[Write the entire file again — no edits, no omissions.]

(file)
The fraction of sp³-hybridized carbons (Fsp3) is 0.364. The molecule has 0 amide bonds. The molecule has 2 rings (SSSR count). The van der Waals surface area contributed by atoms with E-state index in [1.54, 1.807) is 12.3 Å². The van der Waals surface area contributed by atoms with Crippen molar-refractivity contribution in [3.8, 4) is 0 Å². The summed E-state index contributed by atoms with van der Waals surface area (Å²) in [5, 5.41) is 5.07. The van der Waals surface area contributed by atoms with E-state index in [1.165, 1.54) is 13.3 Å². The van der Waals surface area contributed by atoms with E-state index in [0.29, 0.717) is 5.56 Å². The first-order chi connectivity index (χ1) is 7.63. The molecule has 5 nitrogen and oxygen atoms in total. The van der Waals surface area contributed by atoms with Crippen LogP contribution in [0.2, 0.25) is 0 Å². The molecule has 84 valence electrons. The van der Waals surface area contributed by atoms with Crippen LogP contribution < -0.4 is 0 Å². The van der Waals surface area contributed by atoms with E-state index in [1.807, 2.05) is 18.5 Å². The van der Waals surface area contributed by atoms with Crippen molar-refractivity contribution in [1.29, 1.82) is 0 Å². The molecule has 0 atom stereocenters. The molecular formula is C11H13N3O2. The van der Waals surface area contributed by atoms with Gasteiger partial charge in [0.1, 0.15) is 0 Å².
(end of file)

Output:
The fraction of sp³-hybridized carbons (Fsp3) is 0.364. The molecule has 0 amide bonds. The molecule has 2 rings (SSSR count). The van der Waals surface area contributed by atoms with E-state index in [1.54, 1.807) is 12.3 Å². The van der Waals surface area contributed by atoms with Crippen molar-refractivity contribution in [3.8, 4) is 0 Å². The summed E-state index contributed by atoms with van der Waals surface area (Å²) in [5, 5.41) is 5.07. The van der Waals surface area contributed by atoms with E-state index in [1.165, 1.54) is 13.3 Å². The van der Waals surface area contributed by atoms with E-state index in [0.29, 0.717) is 5.56 Å². The first-order chi connectivity index (χ1) is 7.63. The molecule has 5 nitrogen and oxygen atoms in total. The van der Waals surface area contributed by atoms with Crippen LogP contribution in [0.2, 0.25) is 0 Å². The molecule has 84 valence electrons. The van der Waals surface area contributed by atoms with Crippen LogP contribution < -0.4 is 0 Å². The van der Waals surface area contributed by atoms with E-state index in [1.807, 2.05) is 18.5 Å². The van der Waals surface area contributed by atoms with Crippen molar-refractivity contribution in [1.29, 1.82) is 0 Å². The molecule has 0 atom stereocenters. The molecular formula is C11H13N3O2. The van der Waals surface area contributed by atoms with Gasteiger partial charge in [0.1, 0.15) is 0 Å².